Sivut kuvina
[ocr errors][ocr errors][ocr errors]

these principles, is, strictly and properly speaking, a Christian friendship, and it will be the direct opposite of those celebrated instances of Pagan friendship, of which we hear so much in antient story. The characteristics of these commonly were, a haughty and overbearing spirit ; a vindictive, implacable, and impetuous temper; an intrepidity superior to every danger, and every consideration of justice, honesty, and humanity, in behalf of those partners in their iniquity whom they chose to call their friends. Such wild extravagances as these, as well as those confederacies in vice, which young men, even now, sometimes compliment with the name of friendlhip, are indeed diametrically opposite to the genius of Chrisțianity. But it would be as unfair to take our ideas of friend. fhip from these corrupt perversions of it, as to form our notions of liberty from the excesses of a lawless rabble, or our senti. ments of religion from the ravings of a delirious enthusiast. To know what friendship really is, we must look for it in that sacred repository of every thing great and excellent, the Gospel of Christ. We shall there not


[ocr errors][ocr errors][ocr errors]

only see it actually existing in its utmost

perfection in the person of Christ and his beloved disciple; but we shall find that almost all the virtues on which his religion lays the greatest stress, have a natural tendency to generate it in our souls. Examine only the feveral branches of benevolence, as they lie in the facred writings, and especially in that ex. quisite picture of charity which is drawn by the masterly hand of St. Paul *, and


will perceive that nothing is more easy than to graft upon them a firm and lasting friendThip. They contain all the right principles and rudiments of that delightful sentiment; and these being once fairly laid before the world, every man was left (as it was fit he should be) to make the application of them himself, at his own discretion, to the purposes of friendly union, according as inclination led, or opportunity invited him. There can want nothing more than the concurrence of two congenial minds, to kindle these sparks of friendship into a flame, much purer, I apprehend, and brighter, and more permanent, than ever glowed within the breast of a heathen.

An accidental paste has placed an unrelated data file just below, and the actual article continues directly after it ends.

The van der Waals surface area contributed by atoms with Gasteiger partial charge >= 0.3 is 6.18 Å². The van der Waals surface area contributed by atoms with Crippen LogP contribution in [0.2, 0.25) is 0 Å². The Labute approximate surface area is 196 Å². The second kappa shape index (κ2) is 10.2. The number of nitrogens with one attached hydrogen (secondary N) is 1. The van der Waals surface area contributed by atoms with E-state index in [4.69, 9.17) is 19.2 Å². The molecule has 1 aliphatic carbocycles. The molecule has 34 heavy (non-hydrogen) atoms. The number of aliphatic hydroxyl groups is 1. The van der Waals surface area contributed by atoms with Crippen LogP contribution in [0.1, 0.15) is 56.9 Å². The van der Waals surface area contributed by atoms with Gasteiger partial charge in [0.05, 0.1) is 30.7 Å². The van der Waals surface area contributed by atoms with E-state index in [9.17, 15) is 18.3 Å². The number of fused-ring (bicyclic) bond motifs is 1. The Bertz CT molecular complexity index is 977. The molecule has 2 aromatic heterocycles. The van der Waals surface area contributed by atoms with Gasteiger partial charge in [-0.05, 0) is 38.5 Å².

1 Cor. xiii.


From the whole then of this enquiry, it appears, that whoever cultivates the duties prescribed by the Gospel, will be of all others the best qualified for a virtuous friendfhip. But, what is of far more consequence to the world in general, he will also be the best qualified to live happily without it. Friendship is a bleffing, which, like many others in this world, falls to the lot of few. It depends so much on constitution, on accident, on a concurrence of circumstances which so rarely meet, and which no one can command, that by far the greater part of mankind pass through the world, and pass through it very comfortably too, without ever having the good fortune to find that

person whom they can with strict propriety call a friend. Had then the Gospel given ever so many precepts or directions on the subject of friendship; to a few refined philosophic minds they might perhaps have been of some use. But it was not for thefe only, it was for the multitude also, for the people at large, that the Gospel' was designed. And to these it must be no fmall satisfaction to find, that a connection which they often want the in

clination, clination, and oftener still the power, to form, is not enjoined, is not recommended, is not ever mentioned in the Gospel, and that they may go to heaven extremely well without it. A faithful friend is indeed, as the son of Sirach no less justly than elegantly cxpresses it, the medicine of life *. And happy are they who find it. But to those who do not, or by any fatal accident are deprived of it, Christianity has other medicines, other consolations in store. It has pleasures to bestow, which will amply countervail those of the fincerest and firmest friendship. It gives that peace

of mind, which nothing in this world, not even friendship itself, can give. It secures to us the favour of that Being, who is able to be our friend indeed. Our earthly friends may deceive, may

desert us, may be separated from us, may be converted into our bitterest enemies. But our heavenly friend has declared (and he is one that may be trusted) that if we adhere faithfully to him, hc will never leave us nor forsake us t. It is, in short, in every man's power to be, if he pleases, though not precisely in the same sense • Ecclus. xi. 16. + Heb. xiii. s.

66 Ye are my

that St. John was, yet in a very important
sense, the friend of Cbrift. We have our
Saviour's own word for it.
și friends,” says he to his disciples, “ if ye
so do whatsoever I command you *. Nay,
he has assured us that he will consider every
real Christian as united to him by still closer
ties. This assurance is given us in one of
those noble strains of divine eloquence which
are so common in the facred writings. Our
Lord being told that his mother and his
brethren stood without, defiring to speak
with him, he gives a turn to this little inci-
dent, perfectly new, and inexpressibly tender
and affectionate. “ Who is my mother,"
says he," and who are my brethren? And he
“ stretched forth his hands towards his dis-
“ ciples, and said, Behold

mother and

my !! brethren! For whosoever shall do the will $ of my Father which is in heaven, the “fame is my mother, and fistes, and bro

ço thert.”

• John xv. 14.

+ Matth. xii. 46-50,


« EdellinenJatka »